Supreme Court uphold ban of gun ownership for those convicted of domestic abuse

It is the second in two landmark rulings by SCOTUS this week

Following on from Monday's striking down of a long-held anti-abortion law, there has been another controversial ruling made by the Supreme Court of the United States this week.

Two men appealed that previous convictions of domestic abuse and violating federal laws should not mean they be disqualified from gun ownership.

As per the Wall Street Journal, one of the men was arrested and convicted in 2003 for slapping his girlfriend, and then six years later, an anonymous tip regarding him shooting a bald eagle led to another arrest and conviction.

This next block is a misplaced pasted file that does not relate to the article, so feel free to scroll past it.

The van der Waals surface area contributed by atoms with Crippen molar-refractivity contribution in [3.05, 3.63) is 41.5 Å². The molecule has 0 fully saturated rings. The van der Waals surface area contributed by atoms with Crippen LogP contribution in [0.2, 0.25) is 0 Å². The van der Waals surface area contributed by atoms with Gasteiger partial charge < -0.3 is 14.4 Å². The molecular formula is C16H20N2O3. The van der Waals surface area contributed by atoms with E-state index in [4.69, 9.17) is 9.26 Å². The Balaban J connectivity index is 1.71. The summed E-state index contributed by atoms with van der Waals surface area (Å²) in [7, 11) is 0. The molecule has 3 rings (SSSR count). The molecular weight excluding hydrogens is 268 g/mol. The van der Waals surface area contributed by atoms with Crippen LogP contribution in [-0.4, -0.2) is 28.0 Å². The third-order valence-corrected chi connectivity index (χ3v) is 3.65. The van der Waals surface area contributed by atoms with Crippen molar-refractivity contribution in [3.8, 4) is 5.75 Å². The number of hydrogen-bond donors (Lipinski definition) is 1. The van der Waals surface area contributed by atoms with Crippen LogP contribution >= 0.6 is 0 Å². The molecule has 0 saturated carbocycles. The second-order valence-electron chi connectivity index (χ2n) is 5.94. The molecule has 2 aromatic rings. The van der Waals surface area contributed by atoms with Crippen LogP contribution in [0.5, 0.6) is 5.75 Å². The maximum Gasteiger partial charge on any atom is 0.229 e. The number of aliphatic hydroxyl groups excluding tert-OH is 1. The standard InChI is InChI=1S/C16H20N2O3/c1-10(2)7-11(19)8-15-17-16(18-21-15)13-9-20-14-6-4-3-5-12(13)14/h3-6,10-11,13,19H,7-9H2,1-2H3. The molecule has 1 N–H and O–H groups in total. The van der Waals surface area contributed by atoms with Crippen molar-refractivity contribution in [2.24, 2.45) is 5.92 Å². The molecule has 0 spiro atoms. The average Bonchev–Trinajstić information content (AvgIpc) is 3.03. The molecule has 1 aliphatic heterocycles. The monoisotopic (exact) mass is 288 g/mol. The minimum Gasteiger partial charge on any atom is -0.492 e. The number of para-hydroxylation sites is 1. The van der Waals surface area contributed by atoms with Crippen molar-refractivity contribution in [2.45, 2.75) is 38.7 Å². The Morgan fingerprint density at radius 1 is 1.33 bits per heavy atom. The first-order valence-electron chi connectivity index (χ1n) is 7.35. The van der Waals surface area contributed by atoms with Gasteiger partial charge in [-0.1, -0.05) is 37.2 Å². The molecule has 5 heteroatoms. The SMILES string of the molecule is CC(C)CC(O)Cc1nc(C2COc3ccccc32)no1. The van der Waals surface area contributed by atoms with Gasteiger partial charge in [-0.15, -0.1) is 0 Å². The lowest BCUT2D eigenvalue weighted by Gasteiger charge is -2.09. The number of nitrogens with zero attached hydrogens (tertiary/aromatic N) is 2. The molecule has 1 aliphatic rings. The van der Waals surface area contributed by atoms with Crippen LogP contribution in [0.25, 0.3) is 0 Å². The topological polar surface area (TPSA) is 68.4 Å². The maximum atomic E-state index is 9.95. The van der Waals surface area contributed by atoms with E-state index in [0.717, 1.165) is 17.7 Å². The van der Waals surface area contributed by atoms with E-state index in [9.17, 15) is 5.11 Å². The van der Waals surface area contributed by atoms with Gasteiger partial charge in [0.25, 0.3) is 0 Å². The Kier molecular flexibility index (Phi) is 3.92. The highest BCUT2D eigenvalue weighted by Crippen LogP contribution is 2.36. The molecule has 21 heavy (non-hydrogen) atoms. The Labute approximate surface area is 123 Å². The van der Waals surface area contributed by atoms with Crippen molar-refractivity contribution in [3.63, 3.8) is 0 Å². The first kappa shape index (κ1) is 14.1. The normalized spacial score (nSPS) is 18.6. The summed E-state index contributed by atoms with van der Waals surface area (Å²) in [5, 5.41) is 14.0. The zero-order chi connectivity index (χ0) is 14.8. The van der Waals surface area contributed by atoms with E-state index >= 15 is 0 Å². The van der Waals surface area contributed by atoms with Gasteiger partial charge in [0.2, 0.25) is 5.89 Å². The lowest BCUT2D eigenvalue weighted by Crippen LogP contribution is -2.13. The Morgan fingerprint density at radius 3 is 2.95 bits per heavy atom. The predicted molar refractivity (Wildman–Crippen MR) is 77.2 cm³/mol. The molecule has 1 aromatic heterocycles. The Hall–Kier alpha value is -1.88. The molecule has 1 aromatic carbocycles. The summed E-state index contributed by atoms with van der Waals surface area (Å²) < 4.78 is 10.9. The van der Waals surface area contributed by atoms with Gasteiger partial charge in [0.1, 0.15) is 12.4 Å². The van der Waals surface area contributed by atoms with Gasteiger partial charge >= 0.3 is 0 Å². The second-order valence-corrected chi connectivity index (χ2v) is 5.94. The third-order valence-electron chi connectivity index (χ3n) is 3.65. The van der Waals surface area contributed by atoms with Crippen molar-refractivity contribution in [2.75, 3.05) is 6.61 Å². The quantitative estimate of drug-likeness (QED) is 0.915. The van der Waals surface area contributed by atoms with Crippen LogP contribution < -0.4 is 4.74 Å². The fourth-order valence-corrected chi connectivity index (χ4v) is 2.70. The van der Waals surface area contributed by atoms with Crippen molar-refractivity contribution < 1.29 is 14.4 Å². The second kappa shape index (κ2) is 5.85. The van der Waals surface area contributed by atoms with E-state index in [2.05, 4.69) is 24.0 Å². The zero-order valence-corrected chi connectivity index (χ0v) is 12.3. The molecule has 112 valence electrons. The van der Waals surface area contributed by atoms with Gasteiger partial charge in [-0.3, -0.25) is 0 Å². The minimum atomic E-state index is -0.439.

The second of the two men pled guilty to assaulting his girlfriend in 2002, and eight years later, his home was searched by police, who discovered six firearms and their accompanying ammunition.

Both men argued that their crimes were committed during an argument, and not committed with pure intent, which should mean that the gun ban not be applied to them.

Similarly, gun rights groups have argued that the men should not lose their constitutional right to bear arms because of misdemeanor abuse convictions.

However, according to CBS News, the Supreme Court outright rejected their argument, upholding the federal law in a 6-2 vote, and it marks itself as a major decision in relation to violence against women, as well as general gun control in America.